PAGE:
US4877864A (en) * 1987-03-26 1989-10-31 Genetics Institute, Inc. Osteoinductive factors
WO1989004646A1 (en) * 1987-11-13 1989-06-01 Jefferies Steven R Bone repair material and delayed drug delivery
EP0322249A2 (en) * 1987-12-22 1989-06-28 Yissum Research Development Company Of The Hebrew University Of Jerusalem Collagen products, processes for the preparation thereof and pharmaceutical compositions containing the same
EP0336760A2 (en) * 1988-04-06 1989-10-11 Celtrix Pharmaceuticals, Inc. Bone-inducing protein
US4968590A (en) * 1988-04-08 1990-11-06 Stryker Corporation Osteogenic proteins and polypeptides
WO1989010409A1 (en) * 1988-04-08 1989-11-02 Genetics Institute, Inc. Bone and cartilage inductive compositions
EP0361896A2 (en) * 1988-09-29 1990-04-04 Collagen Corporation Method for improving implant fixation

Non-Patent Citations (8)

* Cited by examiner, † Cited by third party
Title
Brandstedt, S. et al., Eur. Surgical Res. 12:12 21 (1980). *
Brandstedt, S. et al., Eur. Surgical Res. 12:12-21 (1980).
Kawamura, Morio, et al., Clinical Orthopaedics and Related Research , 235(10): 302 310 (1988). *
Kawamura, Morio, et al., Clinical Orthopaedics and Related Research , 235(10): 302-310 (1988).
Nilsson, I. et al., The Lancet : 1322 1326 (1960). *
Nilsson, I. et al., The Lancet: 1322-1326 (1960).
Wozney et al., Science, 242, 1528 1534, 1988. *
Wozney et al., Science, 242, 1528-1534, 1988.

Cited By (52)

* Cited by examiner, † Cited by third party
Publication number Priority date Publication date Assignee Title
US7300772B2 (en) 1986-07-01 2007-11-27 Genetics Institute, Llc BMP products
US7217691B2 (en) 1986-07-01 2007-05-15 Genetics Institute, Llc Methods of treatment of periodontal disease
US5762950A (en) * 1990-06-25 1998-06-09 Orion-Yhtyma Oy Bioceramic system for delivery of bioactive compounds
USRE39192E1 (en) 1990-11-27 2006-07-18 American National Red Cross Supplemented and unsupplemented tissue sealants, methods of their production and use
US7229959B1 (en) * 1990-11-27 2007-06-12 The American National Red Cross Supplemented fibrin matrix delivery systems
USRE39298E1 (en) 1990-11-27 2006-09-19 The American National Red Cross Supplemented and unsupplemented tissue sealants, methods of their production and use
USRE39321E1 (en) 1990-11-27 2006-10-03 The American National Red Cross Supplemented and unsupplemented tissue sealants, methods of their production and use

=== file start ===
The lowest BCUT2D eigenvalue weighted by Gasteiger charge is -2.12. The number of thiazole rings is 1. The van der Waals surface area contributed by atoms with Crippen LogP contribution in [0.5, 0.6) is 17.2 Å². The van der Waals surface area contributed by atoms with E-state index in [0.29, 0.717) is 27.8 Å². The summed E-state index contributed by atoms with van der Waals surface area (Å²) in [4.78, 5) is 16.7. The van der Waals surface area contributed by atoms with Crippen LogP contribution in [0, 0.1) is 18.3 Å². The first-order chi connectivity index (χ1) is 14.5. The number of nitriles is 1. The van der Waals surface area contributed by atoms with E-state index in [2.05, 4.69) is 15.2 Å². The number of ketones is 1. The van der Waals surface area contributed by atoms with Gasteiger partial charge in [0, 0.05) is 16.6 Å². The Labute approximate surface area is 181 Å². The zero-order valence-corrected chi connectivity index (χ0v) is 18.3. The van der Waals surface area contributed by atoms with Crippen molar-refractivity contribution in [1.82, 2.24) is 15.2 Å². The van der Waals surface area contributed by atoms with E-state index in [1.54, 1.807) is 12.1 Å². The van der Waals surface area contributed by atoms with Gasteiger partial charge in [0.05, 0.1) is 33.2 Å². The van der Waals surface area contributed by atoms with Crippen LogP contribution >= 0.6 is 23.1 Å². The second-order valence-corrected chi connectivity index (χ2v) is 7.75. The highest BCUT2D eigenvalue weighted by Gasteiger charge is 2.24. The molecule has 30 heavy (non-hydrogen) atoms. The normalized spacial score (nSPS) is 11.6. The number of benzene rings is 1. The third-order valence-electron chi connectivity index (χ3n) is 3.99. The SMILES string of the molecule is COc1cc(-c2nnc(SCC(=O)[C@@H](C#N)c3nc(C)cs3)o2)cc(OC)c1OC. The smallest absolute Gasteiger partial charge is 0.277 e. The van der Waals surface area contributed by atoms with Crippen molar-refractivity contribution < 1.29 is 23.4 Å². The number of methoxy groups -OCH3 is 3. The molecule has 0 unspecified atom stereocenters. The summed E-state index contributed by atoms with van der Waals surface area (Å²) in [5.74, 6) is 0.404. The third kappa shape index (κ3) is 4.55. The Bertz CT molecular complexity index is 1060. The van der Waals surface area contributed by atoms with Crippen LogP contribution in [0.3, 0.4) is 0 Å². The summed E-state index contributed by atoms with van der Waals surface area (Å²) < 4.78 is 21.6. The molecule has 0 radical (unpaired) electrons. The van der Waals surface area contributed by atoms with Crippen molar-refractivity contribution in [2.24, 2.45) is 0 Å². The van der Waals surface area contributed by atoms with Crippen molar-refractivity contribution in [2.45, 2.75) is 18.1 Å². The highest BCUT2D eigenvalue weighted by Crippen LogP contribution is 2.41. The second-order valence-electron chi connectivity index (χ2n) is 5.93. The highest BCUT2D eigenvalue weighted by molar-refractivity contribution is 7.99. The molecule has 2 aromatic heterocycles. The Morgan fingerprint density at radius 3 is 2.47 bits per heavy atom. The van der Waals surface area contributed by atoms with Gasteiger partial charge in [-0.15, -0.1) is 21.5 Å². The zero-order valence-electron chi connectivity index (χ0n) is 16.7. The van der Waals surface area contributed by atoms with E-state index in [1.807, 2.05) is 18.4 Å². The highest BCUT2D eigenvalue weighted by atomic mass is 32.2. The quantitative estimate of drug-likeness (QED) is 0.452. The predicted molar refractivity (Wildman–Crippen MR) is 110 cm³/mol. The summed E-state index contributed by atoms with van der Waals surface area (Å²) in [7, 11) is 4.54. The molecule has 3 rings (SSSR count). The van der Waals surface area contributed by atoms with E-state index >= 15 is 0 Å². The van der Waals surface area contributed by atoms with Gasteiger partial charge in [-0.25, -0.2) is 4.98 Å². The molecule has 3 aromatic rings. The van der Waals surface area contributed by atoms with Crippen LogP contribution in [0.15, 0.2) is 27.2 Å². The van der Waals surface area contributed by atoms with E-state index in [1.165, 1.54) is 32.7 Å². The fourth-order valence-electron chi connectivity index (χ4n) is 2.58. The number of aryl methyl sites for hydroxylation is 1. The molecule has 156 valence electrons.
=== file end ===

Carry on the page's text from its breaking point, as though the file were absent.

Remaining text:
US7678885B2 (en) 1991-11-04 2010-03-16 Genetics Institute, Llc Recombinant bone morphogenetic protein heterodimers, compositions and methods of use
WO1996034881A1 (en) * 1995-05-01 1996-11-07 The Regents Of The University Of California Peptide compositions with growth factor-like activity
US5661127A (en) * 1995-05-01 1997-08-26 The Regents Of The University Of California Peptide compositions with growth factor-like activity
US6638912B2 (en) 1995-05-01 2003-10-28 The Regents Of The University Of California Peptide compositions mimicking TGF-β activity
US5780436A (en) * 1995-05-01 1998-07-14 The Regents Of The University Of California Peptide compositions with growth factor-like activity
US5902785A (en) * 1995-06-06 1999-05-11 Genetics Institute, Inc. Cartilage induction by bone morphogenetic proteins
US5700774A (en) * 1996-03-26 1997-12-23 Genetics Institute, Inc. Compositions comprising bone morphogenic proteins and truncated parathyroid hormone related peptide, and methods of inducing cartilage by administration of same
US8187312B2 (en) 1996-08-13 2012-05-29 Neurotherm, Inc. Method for treating intervertebral disc
US7647123B2 (en) 1996-08-13 2010-01-12 Oratec Interventions, Inc. Method for treating intervertebral discs
US8226697B2 (en) 1996-08-13 2012-07-24 Neurotherm, Inc. Method for treating intervertebral disc
WO1998017190A2 (en) 1996-10-23 1998-04-30 Oratec Interventions, Inc. Method and apparatus for treating intervertebral discs
EP1459692A1 (en) 1996-10-23 2004-09-22 Oratec Interventions, Inc. Method and apparatus for treating intervertebral discs
EP1459691A1 (en) 1996-10-23 2004-09-22 Oratec Interventions, Inc. Method and apparatus for treating intervertebral discs
US7255712B1 (en) 1997-04-15 2007-08-14 Active Implants Corporation Bone growth promoting implant
US20060073566A1 (en) * 1997-11-28 2006-04-06 Curis, Inc. Active modified hedgehog proteins
US6994990B1 (en) 1997-11-28 2006-02-07 Curis, Inc. Active modified hedgehog proteins
US20040138130A1 (en) * 1997-11-28 2004-07-15 Curis, Inc. Active modified hedgehog proteins
US20050119181A1 (en) * 1997-12-03 2005-06-02 Biogen Idec Inc. Hydrophobically-modified protein compositions and methods
US7153836B2 (en) 1998-04-30 2006-12-26 Curis, Inc. Active hedgehog protein conjugate
EP1557427A2 (en) * 1998-04-30 2005-07-27 Curis, Inc. Hedgehog protein conjugate
US20050148510A1 (en) * 1998-04-30 2005-07-07 Curis, Inc. Active hedgehog protein conjugate
EP1557427A3 (en) * 1998-04-30 2005-10-19 Curis, Inc. Hedgehog protein conjugate
US20070191274A1 (en) * 1998-04-30 2007-08-16 Angelika Esswein Active hedgehog protein conjugate
US7253254B1 (en) 1999-02-13 2007-08-07 Osteopharma Inc. Polypeptide variants with increased heparin-binding capacity